2008 financial crisis causes
We've told you before that the U.S. Federal Reserve puts Wall Street's interest above that of the American public. And yesterday (Wednesday) the central bank proved it... again.
Confronted with the opportunity to enact meaningful change to the regulatory system, the Fed punted on its responsibility to protect the public from the very banks that brought down the global economy.
This once again proves that the Fed, far from being a guardian of public welfare, is actually on the side of big banks.
"The Fed is an agent of the banks and, as such, it continues to come up with new ways for them to make money, risk free," said Money MorningCapital Waves Strategist Shah Gilani.
This time, instead of proposing strong guidelines that would actually do something to avoid another crisis caused by too-big-to-fail banks, the Fed put forth a plan that lacks key details and leaves important decisions in the hands of international regulators in Basil, Switzerland.
Specifically, the Fed proposal is hazy on capital requirements and minimum liquidity levels, which are crucial to ensuring a bank survives a financial emergency.
Delay has been a common theme for agencies charged with creating the regulations set out in Dodd-Frank. As of the beginning of December - 18 months after Dodd-Frank was signed into law - fewer than 25% of its hundreds of new rules have been finalized.
On Tuesday, it was the Commodity Futures Trading Commission (CFTC)voting to delay until July of next year regulations governing derivatives - the financial instruments that were at the very heart of the 2008 financial crisis.
And by forfeiting its chance to effect change, the Fed left the United States even more vulnerable to another financial crisis.
Now, not only have these vital regulations been delayed, but the process gives well-connected Wall Street bankers three months to "comment" - read "influence" - on the proposals.
Following the Fed's announcement, the banking industry didn't seem particularly worried that the finished regulations, when they do arrive, will cause them much of a headache.
"While these rules will require considerable review and comment from the industry, we are pleased to see the Fed is taking a phased-in approach to a number of these measures," Ken Bentsen, an executive vice president the Securities Industry and Financial Markets Association trade group, told Bloomberg.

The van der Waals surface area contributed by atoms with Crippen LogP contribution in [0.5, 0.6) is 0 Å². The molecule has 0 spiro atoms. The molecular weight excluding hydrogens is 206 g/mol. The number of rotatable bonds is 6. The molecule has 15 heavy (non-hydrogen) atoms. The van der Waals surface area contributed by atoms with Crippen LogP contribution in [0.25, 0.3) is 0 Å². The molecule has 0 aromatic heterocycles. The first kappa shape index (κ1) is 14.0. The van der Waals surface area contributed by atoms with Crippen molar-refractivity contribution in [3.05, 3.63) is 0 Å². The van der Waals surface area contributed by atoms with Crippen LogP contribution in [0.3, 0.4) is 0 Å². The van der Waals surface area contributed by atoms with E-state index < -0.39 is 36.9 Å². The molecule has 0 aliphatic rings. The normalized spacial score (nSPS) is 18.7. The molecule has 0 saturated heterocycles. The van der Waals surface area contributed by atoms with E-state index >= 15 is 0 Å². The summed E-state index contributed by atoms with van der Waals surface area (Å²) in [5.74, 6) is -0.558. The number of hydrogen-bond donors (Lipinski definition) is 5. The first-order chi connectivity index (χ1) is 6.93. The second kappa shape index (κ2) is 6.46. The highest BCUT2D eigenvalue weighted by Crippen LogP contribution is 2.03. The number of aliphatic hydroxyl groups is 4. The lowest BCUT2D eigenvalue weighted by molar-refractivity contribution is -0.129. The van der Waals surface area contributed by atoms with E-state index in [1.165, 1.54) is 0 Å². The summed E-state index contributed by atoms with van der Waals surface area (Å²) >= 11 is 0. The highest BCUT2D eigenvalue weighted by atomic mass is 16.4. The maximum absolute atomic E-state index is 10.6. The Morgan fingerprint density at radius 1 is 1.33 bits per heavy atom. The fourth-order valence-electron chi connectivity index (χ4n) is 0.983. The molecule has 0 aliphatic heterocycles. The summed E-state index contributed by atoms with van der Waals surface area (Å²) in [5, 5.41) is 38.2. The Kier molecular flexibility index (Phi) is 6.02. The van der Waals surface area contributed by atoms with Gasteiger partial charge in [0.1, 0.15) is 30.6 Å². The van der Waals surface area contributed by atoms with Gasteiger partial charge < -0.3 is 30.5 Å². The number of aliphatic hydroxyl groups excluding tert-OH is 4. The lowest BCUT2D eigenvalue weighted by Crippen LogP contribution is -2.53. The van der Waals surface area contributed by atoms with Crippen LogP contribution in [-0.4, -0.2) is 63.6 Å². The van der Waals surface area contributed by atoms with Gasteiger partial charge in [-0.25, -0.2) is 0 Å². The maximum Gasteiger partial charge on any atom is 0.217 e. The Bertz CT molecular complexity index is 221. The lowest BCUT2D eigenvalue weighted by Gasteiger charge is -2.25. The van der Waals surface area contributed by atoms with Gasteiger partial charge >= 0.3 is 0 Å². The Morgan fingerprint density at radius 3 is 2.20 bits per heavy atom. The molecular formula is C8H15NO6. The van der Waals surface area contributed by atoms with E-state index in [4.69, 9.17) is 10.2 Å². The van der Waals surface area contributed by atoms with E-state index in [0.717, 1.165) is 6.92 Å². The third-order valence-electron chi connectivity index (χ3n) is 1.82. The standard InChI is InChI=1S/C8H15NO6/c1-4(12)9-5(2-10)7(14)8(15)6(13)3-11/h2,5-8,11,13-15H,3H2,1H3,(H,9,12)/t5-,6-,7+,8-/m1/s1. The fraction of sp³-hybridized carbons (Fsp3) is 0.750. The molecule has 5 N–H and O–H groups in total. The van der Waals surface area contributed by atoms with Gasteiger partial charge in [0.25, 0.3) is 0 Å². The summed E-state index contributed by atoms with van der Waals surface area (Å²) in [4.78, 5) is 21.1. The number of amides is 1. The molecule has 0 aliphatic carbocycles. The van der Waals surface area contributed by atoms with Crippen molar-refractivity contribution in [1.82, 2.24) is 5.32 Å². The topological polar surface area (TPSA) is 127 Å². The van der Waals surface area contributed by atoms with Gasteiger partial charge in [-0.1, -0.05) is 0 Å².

A headline on CNBC summed it up nicely: "Banks Breathe Sigh of Relief Over New Fed Rules."
Indeed, Wall Street isn't concerned because at the end of the day, it knows the Fed is its ally.
"The average American has no idea how protected the big banks in this country really are," said Money Morning's Gilani. "Maybe that's because the biggest bank in the world is the U.S. Federal Reserve. And it happens to be a creation of - and 100% beholden to - the banks that it is a master shill for. It also lies to us and covers up Wall Street's misdeeds."
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Our Financial "Regulators" Just Let Us Down Again
The Dodd-Frank Act became law 18 months ago, and it may be hard to believe, but we still aren't any better off now than we were then.
Indeed, the regulators that are supposed to be protecting us from a repeat of the 2008 financial crisis can't - or refuse - to get the job done.
In fact, just yesterday (Tuesday), the Commodity Futures Trading Commission (CFTC) voted to move the effective date for rules that would add oversight to the $600 trillion derivatives market to July of 2012.
Derivatives were one of the primary culprits in creating the financial crisis in 2008.
Originally the regulations were to go into effect on July 16 of this year, but the CFTC pushed the date back to Dec. 31. And now, regulations of the item most responsible for the 2008 meltdown won't go into effect until two years after Dodd-Frank was enacted and nearly four years after the crisis occurred.
Other agencies responsible for finalizing the rules set forth in Dodd-Frank, such as the Securities and Exchange Commission (SEC) and the U.S. Federal Reserve, have been just as derelict in their duties.
In short, nothing has been fixed.
As Bad as Ever"The structural problems are worse," Simon Johnson, a professor at the MIT Sloan School of Management and a former chief economist at the International Monetary Fund (IMF) told the Huffington Post. "[The institutions'] size, incentives -- none of that has changed."
Meanwhile, American citizens still suffering from the fallout of the last crisis are left to worry about vulnerabilities in the system and the ramifications of having a group of financial institutions that are still "too big to fail."
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